John Huston

John Huston

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Wise Blood Review

John Huston's Wise Blood isn't bold-faced Americana. Rather, it is an alien planet of such thick perversity and everyday grotesqueries that one has to take pause and consider how close Mr. Huston's dystopia is to the American South. It is adapted from the fine first novel by Flannery O'Conner of the same name and it is the only time an American director has successfully translated the late O'Conner's haunting prose. Completed in 1979, it is also perhaps the most ballistic of Huston's late-period films.

Hazel Motes, played by Brad Dourif in a brilliant, physical performance, is a character John Huston would have had to create if O'Conner hadn't already written him. Aggressive and hissing like an angry cobra, Motes slithers his way into town from a stint in the army and begins yelling about a "Church Without Christ" that he will begin. He finds a believer in the young, brainless Enoch Emory (Dan Shor) who tells Hazel about the "wise blood" in his veins that tells him things no one else can hear.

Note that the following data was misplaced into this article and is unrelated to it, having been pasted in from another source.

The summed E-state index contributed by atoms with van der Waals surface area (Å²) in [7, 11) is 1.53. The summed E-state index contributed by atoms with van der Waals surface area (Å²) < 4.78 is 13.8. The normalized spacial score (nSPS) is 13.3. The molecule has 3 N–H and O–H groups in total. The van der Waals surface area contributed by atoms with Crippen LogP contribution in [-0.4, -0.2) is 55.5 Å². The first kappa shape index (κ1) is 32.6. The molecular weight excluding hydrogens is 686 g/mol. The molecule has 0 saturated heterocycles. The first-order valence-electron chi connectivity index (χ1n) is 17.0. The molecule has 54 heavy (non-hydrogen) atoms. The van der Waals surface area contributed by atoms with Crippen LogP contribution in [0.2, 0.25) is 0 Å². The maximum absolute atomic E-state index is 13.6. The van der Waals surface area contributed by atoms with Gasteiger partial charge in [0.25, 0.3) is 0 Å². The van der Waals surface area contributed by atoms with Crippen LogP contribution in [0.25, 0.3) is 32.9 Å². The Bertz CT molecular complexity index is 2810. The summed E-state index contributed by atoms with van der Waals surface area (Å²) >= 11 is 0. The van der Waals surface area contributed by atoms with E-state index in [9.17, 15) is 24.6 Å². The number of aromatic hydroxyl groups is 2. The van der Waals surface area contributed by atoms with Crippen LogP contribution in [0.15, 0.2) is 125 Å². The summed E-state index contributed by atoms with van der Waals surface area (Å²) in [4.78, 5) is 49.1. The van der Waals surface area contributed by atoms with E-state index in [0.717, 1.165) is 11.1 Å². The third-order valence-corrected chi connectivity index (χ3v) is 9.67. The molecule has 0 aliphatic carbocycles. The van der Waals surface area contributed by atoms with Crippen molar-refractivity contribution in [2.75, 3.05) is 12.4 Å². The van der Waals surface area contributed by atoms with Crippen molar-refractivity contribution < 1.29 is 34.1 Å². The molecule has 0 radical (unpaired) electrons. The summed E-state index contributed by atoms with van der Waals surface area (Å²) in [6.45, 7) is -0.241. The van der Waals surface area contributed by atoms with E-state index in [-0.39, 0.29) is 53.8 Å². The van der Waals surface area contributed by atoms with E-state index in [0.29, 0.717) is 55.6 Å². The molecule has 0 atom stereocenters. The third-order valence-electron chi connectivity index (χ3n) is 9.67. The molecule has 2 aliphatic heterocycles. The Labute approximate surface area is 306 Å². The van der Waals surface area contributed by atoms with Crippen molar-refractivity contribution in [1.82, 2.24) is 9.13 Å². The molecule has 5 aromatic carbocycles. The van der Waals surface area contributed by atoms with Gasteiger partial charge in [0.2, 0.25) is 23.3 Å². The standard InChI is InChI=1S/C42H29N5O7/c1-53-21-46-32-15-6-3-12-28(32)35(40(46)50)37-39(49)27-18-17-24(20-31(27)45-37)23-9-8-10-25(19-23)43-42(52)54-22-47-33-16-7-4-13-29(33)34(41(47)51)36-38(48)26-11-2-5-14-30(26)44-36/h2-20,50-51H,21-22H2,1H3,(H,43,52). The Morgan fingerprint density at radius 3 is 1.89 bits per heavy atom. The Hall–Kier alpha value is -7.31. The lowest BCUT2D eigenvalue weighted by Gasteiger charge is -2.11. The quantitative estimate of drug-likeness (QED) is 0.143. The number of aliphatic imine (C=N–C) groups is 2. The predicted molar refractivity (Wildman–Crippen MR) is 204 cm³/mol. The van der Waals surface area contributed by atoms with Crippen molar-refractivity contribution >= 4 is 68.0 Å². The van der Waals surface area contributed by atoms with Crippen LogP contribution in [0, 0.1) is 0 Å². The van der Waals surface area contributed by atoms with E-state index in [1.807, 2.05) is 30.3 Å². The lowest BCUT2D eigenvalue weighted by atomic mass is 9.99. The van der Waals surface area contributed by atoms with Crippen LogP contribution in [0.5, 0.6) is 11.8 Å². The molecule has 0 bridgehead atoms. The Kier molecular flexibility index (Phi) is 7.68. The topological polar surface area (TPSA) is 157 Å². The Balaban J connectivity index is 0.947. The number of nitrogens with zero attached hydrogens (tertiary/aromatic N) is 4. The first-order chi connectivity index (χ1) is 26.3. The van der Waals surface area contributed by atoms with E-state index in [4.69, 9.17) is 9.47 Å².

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Reflections In A Golden Eye Review

Based on a Carson McCullers novella, Reflections in a Golden Eye is a sordid Southern Gothic melodrama that peeks into the bedroom windows of the officers of a rural army base and finds... depravity! With an A-list cast and the leering directorial eye of John Huston, it's lots of dirty fun.

Huston's most interesting decision was to riff off the title and shoot the entire picture in a golden sepia tone with only occasional splashes of color. The print was pulled from theaters when people didn't get it, but on DVD you can see it the way Huston intended, and it's unlike anything you've seen before.

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Jezebel Review